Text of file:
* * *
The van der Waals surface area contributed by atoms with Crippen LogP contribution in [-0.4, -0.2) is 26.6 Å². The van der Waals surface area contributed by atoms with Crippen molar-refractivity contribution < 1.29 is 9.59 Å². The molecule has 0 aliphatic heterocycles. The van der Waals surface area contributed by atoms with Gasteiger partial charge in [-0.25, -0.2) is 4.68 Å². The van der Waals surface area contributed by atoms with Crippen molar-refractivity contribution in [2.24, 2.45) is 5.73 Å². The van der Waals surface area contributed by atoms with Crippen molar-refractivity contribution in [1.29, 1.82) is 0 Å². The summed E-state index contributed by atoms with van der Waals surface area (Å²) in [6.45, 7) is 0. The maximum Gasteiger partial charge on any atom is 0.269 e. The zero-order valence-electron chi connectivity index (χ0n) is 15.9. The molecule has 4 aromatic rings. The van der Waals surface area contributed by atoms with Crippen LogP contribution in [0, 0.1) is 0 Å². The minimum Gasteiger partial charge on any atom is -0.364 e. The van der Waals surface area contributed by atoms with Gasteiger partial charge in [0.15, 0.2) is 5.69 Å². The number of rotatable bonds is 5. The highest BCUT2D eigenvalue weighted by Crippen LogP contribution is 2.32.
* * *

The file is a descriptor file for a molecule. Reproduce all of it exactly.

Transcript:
The van der Waals surface area contributed by atoms with Crippen LogP contribution in [-0.4, -0.2) is 26.6 Å². The van der Waals surface area contributed by atoms with Crippen molar-refractivity contribution < 1.29 is 9.59 Å². The molecule has 0 aliphatic heterocycles. The van der Waals surface area contributed by atoms with Gasteiger partial charge in [-0.25, -0.2) is 4.68 Å². The van der Waals surface area contributed by atoms with Crippen molar-refractivity contribution in [2.24, 2.45) is 5.73 Å². The van der Waals surface area contributed by atoms with Crippen molar-refractivity contribution in [1.29, 1.82) is 0 Å². The summed E-state index contributed by atoms with van der Waals surface area (Å²) in [6.45, 7) is 0. The maximum Gasteiger partial charge on any atom is 0.269 e. The zero-order valence-electron chi connectivity index (χ0n) is 15.9. The molecule has 4 aromatic rings. The van der Waals surface area contributed by atoms with Crippen LogP contribution in [0, 0.1) is 0 Å². The minimum Gasteiger partial charge on any atom is -0.364 e. The van der Waals surface area contributed by atoms with Gasteiger partial charge in [0.15, 0.2) is 5.69 Å². The number of rotatable bonds is 5. The highest BCUT2D eigenvalue weighted by Crippen LogP contribution is 2.32.